Temperature turns to triple digits at DODDS-Europe football camp
August 14, 2003
BITBURG AIR BASE, Germany — It sure doesn’t feel like football weather.
As the biggest DODDS-Europe football camp opened Wednesday, some of the focus was on the near 100-degree temperatures.
About 375 high school students turned out for the three-day round of drills and competitions, the largest turnout in the camp’s 15-year history. Keeping them cool and hydrated is among the biggest concerns of the 26 coaches who volunteered to run the camp.
“We’re all worried about the heat,” said camp director Rik Carr, head coach of the Bitburg Barons, “but we’re well-prepared.
“We have water stations all over the place and medical personnel are present at all times. If the medics decide it’s too hot to continue, we’ll stop what we’re doing immediately.”
In addition to water stations, Carr said the Eifel military community provided the camp with a water trailer. Carr told the campers to use the trailer to douse their heads when they feel the heat catching up with them.
“Get a drink whenever you feel you need to hydrate yourself,” Carr told the campers at Wednesday morning’s introductory session at the Bitburg High School football field.
Players filled two sections of bleachers at the field: a sign of the growing awareness by high school football players that the DODDS camp — with the instruction and conditioning it provides — is an effective path to better performance on the field.
“Look at the people around you,” Carr said after introducing participants who made All-Europe, including running back Ryan Butler of AFNORTH and quarterback Shawn Bachtel and placekicker Garrett Eichhorn of Ansbach. “Eighty percent of the players who will make all-conference and All-Europe this year are attending this camp.”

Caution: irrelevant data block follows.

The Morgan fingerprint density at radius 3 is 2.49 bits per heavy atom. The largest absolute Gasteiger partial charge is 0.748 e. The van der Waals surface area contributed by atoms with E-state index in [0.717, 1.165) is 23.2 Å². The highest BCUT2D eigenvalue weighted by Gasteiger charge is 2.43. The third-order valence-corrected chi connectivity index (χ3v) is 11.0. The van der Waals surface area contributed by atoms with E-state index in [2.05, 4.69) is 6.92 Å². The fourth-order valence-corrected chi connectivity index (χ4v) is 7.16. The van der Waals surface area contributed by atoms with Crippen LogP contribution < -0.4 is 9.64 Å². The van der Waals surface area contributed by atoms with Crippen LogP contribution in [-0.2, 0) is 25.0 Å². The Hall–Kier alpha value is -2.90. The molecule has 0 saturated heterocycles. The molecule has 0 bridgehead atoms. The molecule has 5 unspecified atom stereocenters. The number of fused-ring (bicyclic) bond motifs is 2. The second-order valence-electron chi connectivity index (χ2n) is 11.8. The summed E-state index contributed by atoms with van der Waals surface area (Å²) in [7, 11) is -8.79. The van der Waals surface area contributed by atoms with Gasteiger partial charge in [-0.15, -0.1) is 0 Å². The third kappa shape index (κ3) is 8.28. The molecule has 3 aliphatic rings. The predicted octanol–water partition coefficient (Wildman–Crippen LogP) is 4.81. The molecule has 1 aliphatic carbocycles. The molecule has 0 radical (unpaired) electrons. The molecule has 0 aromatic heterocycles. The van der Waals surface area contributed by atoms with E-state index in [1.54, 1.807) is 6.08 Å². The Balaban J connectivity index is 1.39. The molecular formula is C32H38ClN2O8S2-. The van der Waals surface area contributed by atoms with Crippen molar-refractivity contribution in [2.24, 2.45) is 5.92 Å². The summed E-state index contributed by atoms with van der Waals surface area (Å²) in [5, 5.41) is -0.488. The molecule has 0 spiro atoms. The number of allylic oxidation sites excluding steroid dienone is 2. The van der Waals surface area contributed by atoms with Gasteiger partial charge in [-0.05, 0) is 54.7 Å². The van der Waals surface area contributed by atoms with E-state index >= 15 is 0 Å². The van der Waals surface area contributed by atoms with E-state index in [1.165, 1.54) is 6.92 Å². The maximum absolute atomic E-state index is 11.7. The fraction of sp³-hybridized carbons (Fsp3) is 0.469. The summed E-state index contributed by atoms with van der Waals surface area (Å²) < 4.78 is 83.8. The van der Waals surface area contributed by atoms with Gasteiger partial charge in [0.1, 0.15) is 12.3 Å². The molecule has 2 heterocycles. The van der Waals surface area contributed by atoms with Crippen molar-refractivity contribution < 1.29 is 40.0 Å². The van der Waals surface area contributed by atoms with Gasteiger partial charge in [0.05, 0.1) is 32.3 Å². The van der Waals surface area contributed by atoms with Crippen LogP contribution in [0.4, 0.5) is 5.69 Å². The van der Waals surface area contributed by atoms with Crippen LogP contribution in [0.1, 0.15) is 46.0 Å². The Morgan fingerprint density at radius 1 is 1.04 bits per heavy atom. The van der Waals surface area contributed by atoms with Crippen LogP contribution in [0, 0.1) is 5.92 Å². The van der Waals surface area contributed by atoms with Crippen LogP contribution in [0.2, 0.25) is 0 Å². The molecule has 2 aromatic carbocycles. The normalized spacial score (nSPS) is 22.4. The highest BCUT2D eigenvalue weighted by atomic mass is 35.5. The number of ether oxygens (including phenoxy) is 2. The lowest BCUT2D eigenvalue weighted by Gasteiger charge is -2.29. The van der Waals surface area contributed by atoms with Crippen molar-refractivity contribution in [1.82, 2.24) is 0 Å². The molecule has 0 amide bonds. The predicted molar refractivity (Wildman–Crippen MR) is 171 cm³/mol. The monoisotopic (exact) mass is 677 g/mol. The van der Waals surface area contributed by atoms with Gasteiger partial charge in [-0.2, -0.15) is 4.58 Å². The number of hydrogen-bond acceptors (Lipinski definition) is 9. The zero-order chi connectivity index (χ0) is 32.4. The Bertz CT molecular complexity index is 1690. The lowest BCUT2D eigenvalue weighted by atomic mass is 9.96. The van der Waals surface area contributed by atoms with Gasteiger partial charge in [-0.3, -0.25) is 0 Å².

Although the camp drills stress fundamentals, even the most experienced players were eager to get started.
“I’m trying to get into shape,” Butler said. “The camp helps me get used to the pace of the game again.”
SHAPE quarterback Ryan Rice was working on his mechanics.
“I’m also trying to strengthen my arm and get down my timing with my receivers,” he said.
Those quarterback-receiver drills will get an added dose of game-type conditions this year.
“We’ve added a defensive backs group this season,” Carr said. “[Kaiserslautern head coach] Clint Robinson has agreed to run it. We’ll work them with the receivers.”
The camp opened in 1987 with 185 participants.
“This is a testimony to football,” George said as he surveyed the sea of green-jerseyed campers and coaches, who all volunteered their time this week. “No other sport goes to this much effort and has so many people giving up their vacation time to help out.”
This is the fifth consecutive summer Bitburg has hosted the camp, which breaks up the drills with competitions, such as a 40-yard dash, vertical jump, bench-press, punt-pass-and-kick and ironman.
In all the competitions, backs compete against backs and linemen against linemen.
Carr said the competitions break up the drills and help the players measure themselves.
“With everybody coming to camp,” Carr said, “the kids see the talent pool they’ll be facing. They get to know who the fastest player is, who the strongest player is. They get to know each other. After games, you’ll see them greet each other as friends.”